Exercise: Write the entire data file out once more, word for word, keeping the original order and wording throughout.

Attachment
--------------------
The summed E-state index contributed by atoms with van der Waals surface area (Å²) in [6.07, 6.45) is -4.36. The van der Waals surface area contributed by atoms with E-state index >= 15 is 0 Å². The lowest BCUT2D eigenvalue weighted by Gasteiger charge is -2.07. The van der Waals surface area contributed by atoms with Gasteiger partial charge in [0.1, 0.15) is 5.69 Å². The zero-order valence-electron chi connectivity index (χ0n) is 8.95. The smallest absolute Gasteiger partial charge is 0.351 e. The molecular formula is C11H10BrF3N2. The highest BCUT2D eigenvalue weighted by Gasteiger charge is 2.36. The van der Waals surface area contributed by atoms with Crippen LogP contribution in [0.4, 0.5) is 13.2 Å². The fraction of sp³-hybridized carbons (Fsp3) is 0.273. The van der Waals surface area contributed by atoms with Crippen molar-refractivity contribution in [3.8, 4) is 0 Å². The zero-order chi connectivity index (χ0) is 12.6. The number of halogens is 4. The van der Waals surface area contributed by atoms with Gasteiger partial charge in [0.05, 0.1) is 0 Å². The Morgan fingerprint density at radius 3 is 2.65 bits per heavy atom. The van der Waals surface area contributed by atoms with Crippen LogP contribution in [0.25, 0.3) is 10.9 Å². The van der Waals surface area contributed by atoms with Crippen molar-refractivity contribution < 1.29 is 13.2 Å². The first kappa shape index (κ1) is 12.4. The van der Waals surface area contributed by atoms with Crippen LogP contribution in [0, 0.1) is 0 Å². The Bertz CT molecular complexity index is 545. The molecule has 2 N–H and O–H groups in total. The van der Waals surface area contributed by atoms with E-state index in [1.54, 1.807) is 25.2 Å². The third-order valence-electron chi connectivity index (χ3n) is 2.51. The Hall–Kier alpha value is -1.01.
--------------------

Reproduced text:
The summed E-state index contributed by atoms with van der Waals surface area (Å²) in [6.07, 6.45) is -4.36. The van der Waals surface area contributed by atoms with E-state index >= 15 is 0 Å². The lowest BCUT2D eigenvalue weighted by Gasteiger charge is -2.07. The van der Waals surface area contributed by atoms with Gasteiger partial charge in [0.1, 0.15) is 5.69 Å². The zero-order valence-electron chi connectivity index (χ0n) is 8.95. The smallest absolute Gasteiger partial charge is 0.351 e. The molecular formula is C11H10BrF3N2. The highest BCUT2D eigenvalue weighted by Gasteiger charge is 2.36. The van der Waals surface area contributed by atoms with Crippen LogP contribution in [0.4, 0.5) is 13.2 Å². The fraction of sp³-hybridized carbons (Fsp3) is 0.273. The van der Waals surface area contributed by atoms with Crippen molar-refractivity contribution in [3.8, 4) is 0 Å². The zero-order chi connectivity index (χ0) is 12.6. The number of halogens is 4. The van der Waals surface area contributed by atoms with Gasteiger partial charge in [0.05, 0.1) is 0 Å². The Morgan fingerprint density at radius 3 is 2.65 bits per heavy atom. The van der Waals surface area contributed by atoms with Crippen LogP contribution in [0.25, 0.3) is 10.9 Å². The van der Waals surface area contributed by atoms with Crippen molar-refractivity contribution < 1.29 is 13.2 Å². The first kappa shape index (κ1) is 12.4. The van der Waals surface area contributed by atoms with Crippen LogP contribution in [0, 0.1) is 0 Å². The Bertz CT molecular complexity index is 545. The molecule has 2 N–H and O–H groups in total. The van der Waals surface area contributed by atoms with E-state index in [1.54, 1.807) is 25.2 Å². The third-order valence-electron chi connectivity index (χ3n) is 2.51. The Hall–Kier alpha value is -1.01.